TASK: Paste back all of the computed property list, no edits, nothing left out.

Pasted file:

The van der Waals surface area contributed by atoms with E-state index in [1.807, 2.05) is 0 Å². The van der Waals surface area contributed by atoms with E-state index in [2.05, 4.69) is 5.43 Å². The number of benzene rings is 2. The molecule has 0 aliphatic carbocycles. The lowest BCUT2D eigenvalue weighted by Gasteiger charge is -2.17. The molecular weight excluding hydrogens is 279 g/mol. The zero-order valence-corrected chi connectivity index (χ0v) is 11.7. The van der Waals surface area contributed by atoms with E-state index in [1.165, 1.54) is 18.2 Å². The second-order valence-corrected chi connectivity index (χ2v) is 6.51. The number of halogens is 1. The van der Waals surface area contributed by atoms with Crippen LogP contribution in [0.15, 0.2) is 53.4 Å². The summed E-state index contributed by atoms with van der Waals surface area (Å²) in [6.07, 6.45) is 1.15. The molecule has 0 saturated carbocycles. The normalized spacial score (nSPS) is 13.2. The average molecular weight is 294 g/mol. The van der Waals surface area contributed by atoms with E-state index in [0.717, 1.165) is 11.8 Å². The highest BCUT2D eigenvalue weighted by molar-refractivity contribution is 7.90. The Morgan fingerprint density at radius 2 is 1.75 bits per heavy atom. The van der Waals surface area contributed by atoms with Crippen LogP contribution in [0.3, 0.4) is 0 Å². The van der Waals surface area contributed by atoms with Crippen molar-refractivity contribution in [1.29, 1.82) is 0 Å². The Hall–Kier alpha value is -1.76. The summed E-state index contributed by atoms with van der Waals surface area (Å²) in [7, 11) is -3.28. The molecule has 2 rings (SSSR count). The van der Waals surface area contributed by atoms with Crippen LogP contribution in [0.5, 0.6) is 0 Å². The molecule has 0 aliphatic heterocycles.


The van der Waals surface area contributed by atoms with E-state index in [1.807, 2.05) is 0 Å². The van der Waals surface area contributed by atoms with E-state index in [2.05, 4.69) is 5.43 Å². The number of benzene rings is 2. The molecule has 0 aliphatic carbocycles. The lowest BCUT2D eigenvalue weighted by Gasteiger charge is -2.17. The molecular weight excluding hydrogens is 279 g/mol. The zero-order valence-corrected chi connectivity index (χ0v) is 11.7. The van der Waals surface area contributed by atoms with E-state index in [1.165, 1.54) is 18.2 Å². The second-order valence-corrected chi connectivity index (χ2v) is 6.51. The number of halogens is 1. The van der Waals surface area contributed by atoms with Crippen LogP contribution in [0.15, 0.2) is 53.4 Å². The summed E-state index contributed by atoms with van der Waals surface area (Å²) in [6.07, 6.45) is 1.15. The molecule has 0 saturated carbocycles. The normalized spacial score (nSPS) is 13.2. The average molecular weight is 294 g/mol. The van der Waals surface area contributed by atoms with E-state index in [0.717, 1.165) is 11.8 Å². The highest BCUT2D eigenvalue weighted by molar-refractivity contribution is 7.90. The Morgan fingerprint density at radius 2 is 1.75 bits per heavy atom. The van der Waals surface area contributed by atoms with Crippen LogP contribution in [0.3, 0.4) is 0 Å². The van der Waals surface area contributed by atoms with Crippen molar-refractivity contribution in [1.29, 1.82) is 0 Å². The Hall–Kier alpha value is -1.76. The summed E-state index contributed by atoms with van der Waals surface area (Å²) in [7, 11) is -3.28. The molecule has 2 rings (SSSR count). The van der Waals surface area contributed by atoms with Crippen LogP contribution in [0.5, 0.6) is 0 Å². The molecule has 0 aliphatic heterocycles.